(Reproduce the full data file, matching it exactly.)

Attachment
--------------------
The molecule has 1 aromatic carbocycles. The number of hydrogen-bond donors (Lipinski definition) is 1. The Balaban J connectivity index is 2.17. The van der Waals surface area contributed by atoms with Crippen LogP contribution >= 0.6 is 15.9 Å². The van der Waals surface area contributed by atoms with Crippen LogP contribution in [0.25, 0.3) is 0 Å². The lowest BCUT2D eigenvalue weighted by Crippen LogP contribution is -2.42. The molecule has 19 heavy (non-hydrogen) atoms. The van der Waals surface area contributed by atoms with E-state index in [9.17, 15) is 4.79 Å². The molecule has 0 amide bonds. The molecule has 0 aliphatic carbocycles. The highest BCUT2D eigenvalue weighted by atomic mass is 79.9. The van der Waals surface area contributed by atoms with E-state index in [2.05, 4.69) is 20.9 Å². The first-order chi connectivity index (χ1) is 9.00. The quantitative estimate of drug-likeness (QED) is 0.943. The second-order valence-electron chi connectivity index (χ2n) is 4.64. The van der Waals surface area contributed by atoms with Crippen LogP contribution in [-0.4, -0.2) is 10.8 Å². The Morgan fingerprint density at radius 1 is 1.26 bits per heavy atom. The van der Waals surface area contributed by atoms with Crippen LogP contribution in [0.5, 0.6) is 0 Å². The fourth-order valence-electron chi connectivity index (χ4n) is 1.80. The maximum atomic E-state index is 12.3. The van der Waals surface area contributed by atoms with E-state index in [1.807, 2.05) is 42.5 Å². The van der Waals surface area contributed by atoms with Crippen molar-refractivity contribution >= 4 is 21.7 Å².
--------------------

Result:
The molecule has 1 aromatic carbocycles. The number of hydrogen-bond donors (Lipinski definition) is 1. The Balaban J connectivity index is 2.17. The van der Waals surface area contributed by atoms with Crippen LogP contribution >= 0.6 is 15.9 Å². The van der Waals surface area contributed by atoms with Crippen LogP contribution in [0.25, 0.3) is 0 Å². The lowest BCUT2D eigenvalue weighted by Crippen LogP contribution is -2.42. The molecule has 19 heavy (non-hydrogen) atoms. The van der Waals surface area contributed by atoms with E-state index in [9.17, 15) is 4.79 Å². The molecule has 0 amide bonds. The molecule has 0 aliphatic carbocycles. The highest BCUT2D eigenvalue weighted by atomic mass is 79.9. The van der Waals surface area contributed by atoms with E-state index in [2.05, 4.69) is 20.9 Å². The first-order chi connectivity index (χ1) is 9.00. The quantitative estimate of drug-likeness (QED) is 0.943. The second-order valence-electron chi connectivity index (χ2n) is 4.64. The van der Waals surface area contributed by atoms with Crippen LogP contribution in [-0.4, -0.2) is 10.8 Å². The Morgan fingerprint density at radius 1 is 1.26 bits per heavy atom. The van der Waals surface area contributed by atoms with Crippen LogP contribution in [0.5, 0.6) is 0 Å². The fourth-order valence-electron chi connectivity index (χ4n) is 1.80. The maximum atomic E-state index is 12.3. The van der Waals surface area contributed by atoms with E-state index in [1.807, 2.05) is 42.5 Å². The van der Waals surface area contributed by atoms with Crippen molar-refractivity contribution >= 4 is 21.7 Å².